Oldcourt Ware Vase

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The Oldcourt Ware Pottery

Oldcourt Ware Pottery was founded in 1898 in the small village of Oldcourt, located just outside of Bandon, Co Cork. It was founded by the partnership of Hugh and John O’Mahony and flourished for over 40 years. The O’Mahony brothers came from a well-known pottery family in Ireland. In 1892, Hugh and John O’Mahony took over the pottery business at Lissarda from their father, Daniel. They were also related to another prominent Irish pottery family, the Harneys of Durrus Pottery. The two families collaborated on many projects and shared firing kilns. Oldcourt ware had a reputation for producing very high quality pieces, especially majolica ware, which they produced in large quantities. They are known for using surprisingly bright colors; many pieces feature luscious purple grapes against a yellow background with heavy black accents. Other popular designs include flowers and butterflies. Old Court started out with a small staff of 12 workers but grew to employ over 100 people at its peak in 1900. Unfortunately they closed their doors in 1939 due to financial difficulties caused.

Oldcourt Ware Vase buying guide

This guide will help you to identify an Oldcourt Ware Vase. You will learn about the company and its products. There are tips on how to spot a fake and how to care for your vase.

Old Court Ware was established by Dermot Ryan in Castlelyons, County Cork in 1962. It was set up to provide employment for local women in a rural area where employment opportunities were few. The company specialised in the production of domestic ware, mainly kitchen utensils but also included “decorative” items such as vases.

The pottery produced by Old Court Ware is instantly recognisable. It has a distinctive style that is very different to the Irish Belleek pottery produced at the same time. The pottery is made of earthenware clay and has a dark brown/black base with a thick cream coloured glaze applied over it. The distinctive hand painted designs are often of birds and flowers on one side and leaves on the other side.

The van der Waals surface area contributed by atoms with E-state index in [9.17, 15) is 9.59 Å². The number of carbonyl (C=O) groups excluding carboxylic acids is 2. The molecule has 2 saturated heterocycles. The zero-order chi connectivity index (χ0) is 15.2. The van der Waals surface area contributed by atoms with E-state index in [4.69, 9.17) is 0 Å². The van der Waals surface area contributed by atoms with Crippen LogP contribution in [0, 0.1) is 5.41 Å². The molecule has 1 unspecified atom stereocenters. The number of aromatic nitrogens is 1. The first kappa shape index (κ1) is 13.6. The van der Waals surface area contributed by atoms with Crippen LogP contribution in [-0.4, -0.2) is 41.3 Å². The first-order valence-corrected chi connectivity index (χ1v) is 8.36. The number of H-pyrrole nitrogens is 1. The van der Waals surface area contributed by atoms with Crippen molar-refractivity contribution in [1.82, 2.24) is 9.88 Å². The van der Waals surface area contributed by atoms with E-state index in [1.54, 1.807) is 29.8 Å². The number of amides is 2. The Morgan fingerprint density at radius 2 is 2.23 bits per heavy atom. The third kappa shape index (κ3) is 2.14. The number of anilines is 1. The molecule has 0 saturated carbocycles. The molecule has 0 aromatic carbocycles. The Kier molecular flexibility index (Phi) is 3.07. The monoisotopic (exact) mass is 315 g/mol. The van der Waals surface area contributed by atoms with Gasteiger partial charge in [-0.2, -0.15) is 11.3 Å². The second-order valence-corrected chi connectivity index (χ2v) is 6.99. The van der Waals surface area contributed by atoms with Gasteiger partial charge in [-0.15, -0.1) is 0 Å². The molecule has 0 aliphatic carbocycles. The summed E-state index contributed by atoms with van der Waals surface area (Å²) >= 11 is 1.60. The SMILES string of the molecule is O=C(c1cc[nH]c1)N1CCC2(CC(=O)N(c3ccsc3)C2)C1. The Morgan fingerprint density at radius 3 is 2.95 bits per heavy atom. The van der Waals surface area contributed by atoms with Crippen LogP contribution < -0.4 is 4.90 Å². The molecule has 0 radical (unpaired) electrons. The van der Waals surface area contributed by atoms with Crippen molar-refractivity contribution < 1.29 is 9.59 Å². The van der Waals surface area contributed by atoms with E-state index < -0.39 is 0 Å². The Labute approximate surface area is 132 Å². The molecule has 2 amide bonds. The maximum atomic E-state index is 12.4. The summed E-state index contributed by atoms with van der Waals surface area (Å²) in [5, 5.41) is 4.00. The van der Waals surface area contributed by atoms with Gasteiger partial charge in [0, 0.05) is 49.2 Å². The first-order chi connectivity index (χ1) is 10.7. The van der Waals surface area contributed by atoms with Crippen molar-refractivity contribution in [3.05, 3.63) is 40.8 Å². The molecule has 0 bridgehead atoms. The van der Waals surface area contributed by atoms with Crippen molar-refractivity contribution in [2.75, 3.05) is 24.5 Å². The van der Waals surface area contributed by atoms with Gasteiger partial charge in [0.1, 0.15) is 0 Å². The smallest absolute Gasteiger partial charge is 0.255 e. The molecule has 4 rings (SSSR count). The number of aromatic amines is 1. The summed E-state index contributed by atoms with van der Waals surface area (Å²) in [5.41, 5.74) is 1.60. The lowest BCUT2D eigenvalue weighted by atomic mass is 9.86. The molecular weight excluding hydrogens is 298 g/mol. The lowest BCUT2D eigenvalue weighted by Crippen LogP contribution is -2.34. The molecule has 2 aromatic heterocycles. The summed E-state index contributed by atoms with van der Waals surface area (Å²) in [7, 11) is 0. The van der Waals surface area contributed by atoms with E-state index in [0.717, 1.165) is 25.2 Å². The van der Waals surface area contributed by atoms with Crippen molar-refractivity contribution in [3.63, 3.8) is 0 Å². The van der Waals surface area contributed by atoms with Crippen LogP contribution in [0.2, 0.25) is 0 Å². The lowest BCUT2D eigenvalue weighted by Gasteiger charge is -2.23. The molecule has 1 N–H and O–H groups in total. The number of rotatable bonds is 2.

What marks does Old Court Ware have?

Old Court Ware did not have any makers marks or stamps like many other makers have, so it can be hard to tell if it is genuine or not just by looking at it. The bulk of Oldcourt Ware Vases were made in the 1970s and 1980s, though the company has been producing pottery since the 1950s. The majority are marked with an incised 'Old Court Ware' or 'Oldcourt Ware', with some also featuring a paper label. Vases with painted decoration or special commissions tend to be more valuable than plain examples, as do those by early designers such as Rene Arsenault and Dora Billington. Special commissions should be marked accordingly, though many are not.

Oldcourt Ware was a small family run pottery in Kilkenny, Ireland. The pottery was started by a Swiss national, Walter Moser and his wife Elizabeth. They created and decorated their own ceramic items which were sold at the Old Court Hotel. The Moser's pottery creations were designed to appeal to tourists, who were numerous due to the Irish Free State being founded in 1922 and the attraction of visiting the medieval city of Kilkenny. They produced hand painted vases which were signed with their name or initials, as well as including a distinctive three leaf clover mark.

Vases are commonly found for sale on eBay and in charity shops throughout England and Ireland, where they can sell for under £15 (GBP).

What is Oldcourt Ware?

Oldcourt Ware was made by the brothers William and Robert Godwin in Dublin, Ireland. It was produced from around 1880 until 1900, when it was renamed Liberty Ware (after the new owner, Liberty & Co) and the Godwin brothers left to start a new pottery factory in Sutton.

The Godwins were originally trained by their father Thomas, who worked at Minton's Pottery in Stoke-on-Trent. He emigrated to Ireland in 1859 to work at the newly opened Belleek Pottery, where he soon became manager. The brothers started making Oldcourt Ware at their home in Old Court Road, Bray, then moved to their own factory in Blackrock Village near Dublin (which later became part of the Belleek site).